What is the aim of Abenomics?
Abenomics is essentially two things. One is a policy thrust to end Japan’s chronic deflation. The other is a policy thrust to try to raise real growth. The approach to ending deflation is a very aggressive monetary policy. Abe was able to engineer that because he had the opportunity to replace the governor of the Bank of Japan and the two deputies.
Abe has marketed his economic policy program as having three “arrows”:
- a plan to end deflation and combat the strong yen;
- “flexible” (that is, somewhat expansionary) fiscal policy management for two to three years; and
- a growth strategy, centring on deregulation and attempts to promote innovation and improve industrial competitiveness (structural reforms).
The aim, after years of deflation and low real growth, is to achieve 2% consumer price inflation and 3% nominal GDP growth. These are ambitious targets. Japan’s consumer price inflation has averaged -0.3% (average monthly year-on-year rate) during the past 15 years and nominal GDP growth has averaged -0.6% (average quarterly year-on-year rate).
What is the most significant part of Abe’s policy?
It’s really a very conventional policy mix: end deflation and try to raise growth through structural reform. Every administration says they want to do the latter. It’s really the former — ending deflation — that is in substance most significant here. What is revolutionary is that the previous governor of the Bank of Japan said, in effect: No, you can’t do it. Or, the way to do it is through structural reform.
Abenomics has structural reform and reflation as the two thrusts. It has decoupled the two, whereas they were linked under the previous administrations’ thinking.
Do you think this might reverse the country’s economic stagnation?
I am more confident that we’re going to see a change in the macro atmospherics in Japan through reflation, because the structural side is just much harder to do, and it takes longer. Governor Kuroda has surprised the world with his clear and decisive communication and bold policy action. He has come in and said: I can do this. Give me two years. And he has greatly simplified the framework.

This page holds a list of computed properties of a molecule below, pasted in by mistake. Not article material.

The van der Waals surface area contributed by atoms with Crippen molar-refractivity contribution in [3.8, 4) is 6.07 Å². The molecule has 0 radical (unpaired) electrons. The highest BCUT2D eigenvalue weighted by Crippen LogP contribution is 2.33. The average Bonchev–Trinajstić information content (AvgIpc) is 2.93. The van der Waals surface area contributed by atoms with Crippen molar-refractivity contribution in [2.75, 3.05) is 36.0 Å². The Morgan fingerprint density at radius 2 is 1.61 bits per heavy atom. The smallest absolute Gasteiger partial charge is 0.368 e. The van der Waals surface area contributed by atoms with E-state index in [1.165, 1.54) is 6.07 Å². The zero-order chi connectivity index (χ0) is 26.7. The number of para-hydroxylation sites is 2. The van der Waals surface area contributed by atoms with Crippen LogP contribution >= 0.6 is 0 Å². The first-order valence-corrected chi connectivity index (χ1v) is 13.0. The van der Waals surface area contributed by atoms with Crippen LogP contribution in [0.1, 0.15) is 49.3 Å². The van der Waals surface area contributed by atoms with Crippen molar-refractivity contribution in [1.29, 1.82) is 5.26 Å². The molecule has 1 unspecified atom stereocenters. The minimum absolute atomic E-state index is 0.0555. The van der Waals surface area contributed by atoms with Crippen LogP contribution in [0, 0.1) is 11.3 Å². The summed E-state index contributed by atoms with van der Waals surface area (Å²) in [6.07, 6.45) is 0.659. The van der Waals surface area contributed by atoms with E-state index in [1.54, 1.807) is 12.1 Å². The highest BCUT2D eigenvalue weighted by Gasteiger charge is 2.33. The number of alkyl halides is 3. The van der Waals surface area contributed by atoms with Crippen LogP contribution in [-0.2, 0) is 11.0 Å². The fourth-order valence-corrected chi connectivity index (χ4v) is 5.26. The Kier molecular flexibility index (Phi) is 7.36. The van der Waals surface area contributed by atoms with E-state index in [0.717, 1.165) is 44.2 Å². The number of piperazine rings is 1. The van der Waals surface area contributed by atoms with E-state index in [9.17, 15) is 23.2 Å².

But brave words need to be backed up by very aggressive action. And the announcement that they will double the monetary base, double the duration of the Japanese government bond (JGB) portfolio, double the amount of risk assets and — if that’s not enough — do more, is certainly setting sail in the right direction.
You’ve given a thumbs up to Kurodanomics, but will it be enough?
A reality check suggests that the policy action is perhaps not quite as aggressive as it might seem. Whereas other major central banks such as the US Federal Reserve and the Bank of England have implemented aggressive quantitative easing (QE) in order to counter disinflationary forces and mitigate the tail risk of deflation, the BOJ is trying to lift the economy out of a deflation that has continued for 15 years. That argues for much more aggressive policy action than that of other central banks.
The doubling of the monetary base sounds aggressive and, at one level, it is. But even after it occurs, the degree of expansion of the balance sheet, relative to before the outbreak of the crisis (in September 2008) — an estimated 165% increase — will be less than what the Federal Reserve and the Bank of England have already implemented (about 275% and 333%, respectively). Kuroda starts from way behind the curve.
Is next April’s slated consumption tax hike a litmus test for Abenomics?
Yes. The government needs to decide by this year’s fourth quarter whether to press ahead with the mooted tax hike. The stance Abe takes on this question will reveal a lot about Abenomics and where it is likely heading — to a durable atmospheric change in Japan’s macroeconomic performance or to the sinking feeling that, appearances to the contrary, Japan’s policymakers haven’t yet kicked their habit of making policy errors.
It would seem more consistent with the spirit of the second policy plank of a “flexible” stance, and with the commitment to end deflation, to delay the implementation of the consumption tax hikes until it is confirmed that the battle against deflation has indeed been won. Otherwise, if policymakers put one foot on the fiscal brakes while they are pushing the monetary accelerator to the floor, they risk stymieing the attempt to end deflation. If Abe is his own man, and has the courage of his convictions, it would make sense for him to call a timeout on the consumption tax hikes, as is allowed by the legislation, and is required if the economic outlook is deemed not to be sufficiently rosy.
It also remains to be seen whether Abe can and will implement (real) growth-enhancing measures, commensurate with the scale and potential significance of the monetary policy changes (the third arrow). What can be said is that, unlike reflation, structural reform is not a single, well-defined concept. It is multifaceted, amorphous and, because of vested interests, difficult and time-consuming to implement. It is also potentially very slow to yield tangible economic benefits.
We are closely watching developments to see whether fiscal and monetary policy can work together to boost the long-somnolent Japanese economy. The combination of structural changes and aggressive monetary policy has marked a dramatic shift from the recent past and could, if successful, boost domestic spending and reflate the economy. The risk, however, is that Japan could end up a much more heavily indebted nation.
Paul Sheard is the US-based chief global economist for Standard & Poor’s. He has spent 17 years of his career in Japan.
The views expressed here are those of Sheard. While these views can help to inform the ratings process, sovereign and other ratings are based on the decisions of ratings committees.